KIA’S CARNIVAL IS NOT YOUR TRADITIONAL IDEA OF A PEOPLE-MOVER
The poor ol’ people-mover often cops flak for being a bit dull. The kids in the playground are impressed when told a mate’s mum or dad just bought a new sports car or convertible, but they’re a critical pack of so-and-sos if someone says their parents have bought a people-mover. It’s probably something they’d prefer to keep quiet about.
And to be fair, most people-movers are a bit ho-hum. But they perform a valuable duty, carting the kids to school and half the footy team to the game at the weekend. So their owners quite justifiably play the practicality card.
Kia’s new Carnival has the goods to change all that. Sure, it has practicality in spades, with seating for eight and 960 litres of luggage space with all the seats in use, 2220 litres with the third row folded down and a whopping 4022 litres with just the front seats in play. There’s 2000kg towing capacity too. So, no argument about practicality, but it has comfort, refinement and style in its armoury too.
Plenty of space inside the Kia Carnival. Picture/Supplied.
Another Kia to rise from ex-Audi man Peter Schreyer’s drawing board, the new third-generation Carnival is 15mm shorter than the model it replaces, but at 5.115mm in overall length, it’s no shrinking violet. A 40mm increase in wheelbase to 3060mm allows more passenger leg room and usable interior space.
The interior is genuinely classy and has been voted one of the world’s 10 best by US-based Ward’s Automotive magazine.
One of the most striking improvements is the vastly reduced noise level. With increased use of sound-deadening materials, high-tensile steels and less wind noise due to a drag coefficient of just 0.33Cd, major gains in torsional rigidity, noise vibration and hardness levels have been achieved, with noise down by 2.5dB.
For those who are content with seven seats, the centre second-row seat, which is only a littley, can be removed to give the remaining two occupants more elbow room. Both outer second-row seats and one in the third row have Isofix child seat anchor points.
The interior of the Kia Carnival Premium has been voted one of the world’s 10 best by a major US-based magazine.Picture:Supplied.
New Zealand buyers are offered the choice of a 147kW/440Nm 2.2 litre R Series diesel or a 206kw/336Nm 3.3 litre V6 GDI petrol engine, both driving the front wheels through a six-speed automatic transmission.
There are three grades of specification, starting with the EX diesel, priced at $49,990. Next step up is a V6 Limited which retails for $56,990 with the all-singing, dancing Premium V6 at $63,990. Add another $2,000 for the diesel engine on Limited and Premium models.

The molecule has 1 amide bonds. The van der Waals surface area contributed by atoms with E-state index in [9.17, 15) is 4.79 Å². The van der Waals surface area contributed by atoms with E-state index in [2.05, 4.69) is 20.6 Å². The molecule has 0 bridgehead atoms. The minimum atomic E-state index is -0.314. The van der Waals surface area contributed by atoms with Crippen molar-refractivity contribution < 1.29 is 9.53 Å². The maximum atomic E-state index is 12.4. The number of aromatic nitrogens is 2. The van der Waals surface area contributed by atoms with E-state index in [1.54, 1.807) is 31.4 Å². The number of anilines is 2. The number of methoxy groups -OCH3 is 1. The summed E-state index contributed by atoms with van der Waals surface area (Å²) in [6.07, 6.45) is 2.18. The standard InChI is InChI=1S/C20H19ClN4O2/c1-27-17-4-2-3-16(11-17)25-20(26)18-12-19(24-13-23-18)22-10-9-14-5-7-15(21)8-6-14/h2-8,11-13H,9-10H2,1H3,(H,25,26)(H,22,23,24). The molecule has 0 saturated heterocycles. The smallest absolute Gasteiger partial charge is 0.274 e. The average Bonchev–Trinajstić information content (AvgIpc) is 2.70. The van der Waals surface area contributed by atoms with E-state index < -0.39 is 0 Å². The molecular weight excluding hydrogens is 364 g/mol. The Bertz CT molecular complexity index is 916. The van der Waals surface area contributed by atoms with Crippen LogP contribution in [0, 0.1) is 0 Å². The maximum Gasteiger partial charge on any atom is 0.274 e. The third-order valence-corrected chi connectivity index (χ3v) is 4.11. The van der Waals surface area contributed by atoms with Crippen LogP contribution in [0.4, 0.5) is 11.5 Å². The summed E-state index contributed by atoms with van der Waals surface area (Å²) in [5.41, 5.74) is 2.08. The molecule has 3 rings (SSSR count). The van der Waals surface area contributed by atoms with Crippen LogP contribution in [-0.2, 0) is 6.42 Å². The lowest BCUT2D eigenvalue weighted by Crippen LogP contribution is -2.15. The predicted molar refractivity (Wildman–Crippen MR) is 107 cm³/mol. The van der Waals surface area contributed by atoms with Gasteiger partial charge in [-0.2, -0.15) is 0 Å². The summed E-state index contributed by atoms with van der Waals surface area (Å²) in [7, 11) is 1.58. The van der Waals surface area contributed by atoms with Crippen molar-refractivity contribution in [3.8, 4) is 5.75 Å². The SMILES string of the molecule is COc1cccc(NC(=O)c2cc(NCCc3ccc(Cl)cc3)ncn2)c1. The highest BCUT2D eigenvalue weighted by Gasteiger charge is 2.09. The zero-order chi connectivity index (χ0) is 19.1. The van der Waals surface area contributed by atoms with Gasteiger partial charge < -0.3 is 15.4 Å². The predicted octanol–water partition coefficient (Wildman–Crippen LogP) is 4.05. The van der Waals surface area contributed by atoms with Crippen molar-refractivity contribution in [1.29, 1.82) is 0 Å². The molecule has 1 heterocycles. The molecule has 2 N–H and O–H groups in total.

The EX and Limited come with 18-inch alloy wheels; silver on the EX and machine finish on the Limited, with the Premium model having chrome-finish 19s. Limited and Premium models have leather trim throughout, while the EX is trimmed in stain-resistant cloth.
Kia Carnival EX. Picture/Supplied.
All models have twin electric sliding rear doors, front and rear parking sensors, eight three-point seatbelts, six airbags and a reversing camera. Given that connectivity is a must these days, there are three USB ports and three 12V power sockets throughout the cabin to keep those phones, tablets and gaming consoles charged. And there are the all-important 14 cupholders. That’s a lot for eight people!
Tri-zone air-conditioning is standard throughout the range, as is a cooled lower glovebox to keep the drinks cool and the chocolate bars from melting. The Limited has an eight-way adjustable driver’s seat, two-way lumbar support and heated front seats, while Premium buyers get electrically operated, heated and ventilated seats for both driver and front seat passenger.
Looks alone will ensure kids want to travel in the Kia Carnival. Picture/ Supplied.
EX and Limited models have a 4.3-inch display screen and the Premium model has an 8-inch touch screen with satellite navigation, which comes with SUNA real-time traffic alerts and free MapCare updates for three years.
There are active safety features aplenty, the Premium model in particular being loaded with electronic safety aids. However, the elephant in the room is the fact that the right-hand drive Carnival achieved only a 4-star ANCAP crash test score, despite left-hand drive models tested in the US scoring 5 stars.
Kia Carnival could alter people's perceptions of People-Movers. Picture/ Supplied.
Kia NZ boss Todd McDonald explained this was due to a steering rack brace on right-hand drive models impinging on the driver’s footwell.
A redesigned brace is being worked on but in the meantime, the Carnival goes to market with only 4 stars. It’s a shame, as it scores well in all other areas and the smart looks alone will have all the other kids in the playground keen for a ride in the Carnival.